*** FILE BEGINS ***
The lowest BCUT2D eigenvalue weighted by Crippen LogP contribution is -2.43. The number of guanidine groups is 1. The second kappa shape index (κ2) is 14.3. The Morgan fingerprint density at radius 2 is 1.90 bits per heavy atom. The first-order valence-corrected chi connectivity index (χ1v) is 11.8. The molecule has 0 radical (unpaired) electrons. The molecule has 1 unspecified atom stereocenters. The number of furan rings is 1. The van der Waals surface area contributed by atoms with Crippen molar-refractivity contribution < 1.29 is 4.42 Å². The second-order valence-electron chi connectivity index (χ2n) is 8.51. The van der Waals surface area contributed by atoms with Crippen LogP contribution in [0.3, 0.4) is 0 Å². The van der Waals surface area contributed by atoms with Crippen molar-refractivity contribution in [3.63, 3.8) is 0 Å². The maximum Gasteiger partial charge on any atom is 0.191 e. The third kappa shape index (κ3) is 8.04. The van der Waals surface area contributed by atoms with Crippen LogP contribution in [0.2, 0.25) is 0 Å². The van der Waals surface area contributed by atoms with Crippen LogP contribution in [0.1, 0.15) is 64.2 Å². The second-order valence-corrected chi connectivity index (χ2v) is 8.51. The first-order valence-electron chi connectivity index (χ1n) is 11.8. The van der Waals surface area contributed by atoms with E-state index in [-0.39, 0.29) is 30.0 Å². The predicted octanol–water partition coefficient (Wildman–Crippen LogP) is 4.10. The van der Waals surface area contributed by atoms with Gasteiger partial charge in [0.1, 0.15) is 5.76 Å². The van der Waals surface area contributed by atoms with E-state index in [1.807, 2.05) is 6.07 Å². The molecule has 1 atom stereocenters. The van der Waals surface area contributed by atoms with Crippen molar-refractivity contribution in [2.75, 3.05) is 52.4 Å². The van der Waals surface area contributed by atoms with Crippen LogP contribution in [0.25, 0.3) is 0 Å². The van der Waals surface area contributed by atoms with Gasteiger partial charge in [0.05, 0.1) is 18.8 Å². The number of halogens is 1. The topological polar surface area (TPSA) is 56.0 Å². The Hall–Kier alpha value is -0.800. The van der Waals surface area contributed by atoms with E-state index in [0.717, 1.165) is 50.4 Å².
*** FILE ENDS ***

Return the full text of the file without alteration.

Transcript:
The lowest BCUT2D eigenvalue weighted by Crippen LogP contribution is -2.43. The number of guanidine groups is 1. The second kappa shape index (κ2) is 14.3. The Morgan fingerprint density at radius 2 is 1.90 bits per heavy atom. The first-order valence-corrected chi connectivity index (χ1v) is 11.8. The molecule has 0 radical (unpaired) electrons. The molecule has 1 unspecified atom stereocenters. The number of furan rings is 1. The van der Waals surface area contributed by atoms with Crippen molar-refractivity contribution < 1.29 is 4.42 Å². The second-order valence-electron chi connectivity index (χ2n) is 8.51. The van der Waals surface area contributed by atoms with Crippen LogP contribution in [0.3, 0.4) is 0 Å². The van der Waals surface area contributed by atoms with Crippen molar-refractivity contribution in [3.63, 3.8) is 0 Å². The maximum Gasteiger partial charge on any atom is 0.191 e. The third kappa shape index (κ3) is 8.04. The van der Waals surface area contributed by atoms with Crippen LogP contribution in [0.2, 0.25) is 0 Å². The van der Waals surface area contributed by atoms with Crippen LogP contribution in [0.1, 0.15) is 64.2 Å². The second-order valence-corrected chi connectivity index (χ2v) is 8.51. The first-order valence-electron chi connectivity index (χ1n) is 11.8. The van der Waals surface area contributed by atoms with E-state index in [-0.39, 0.29) is 30.0 Å². The predicted octanol–water partition coefficient (Wildman–Crippen LogP) is 4.10. The van der Waals surface area contributed by atoms with Gasteiger partial charge in [0.1, 0.15) is 5.76 Å². The van der Waals surface area contributed by atoms with E-state index in [1.807, 2.05) is 6.07 Å². The molecule has 1 atom stereocenters. The van der Waals surface area contributed by atoms with Crippen molar-refractivity contribution in [2.75, 3.05) is 52.4 Å². The van der Waals surface area contributed by atoms with Crippen LogP contribution in [0.25, 0.3) is 0 Å². The van der Waals surface area contributed by atoms with Gasteiger partial charge in [0.05, 0.1) is 18.8 Å². The number of halogens is 1. The topological polar surface area (TPSA) is 56.0 Å². The Hall–Kier alpha value is -0.800. The van der Waals surface area contributed by atoms with E-state index in [0.717, 1.165) is 50.4 Å².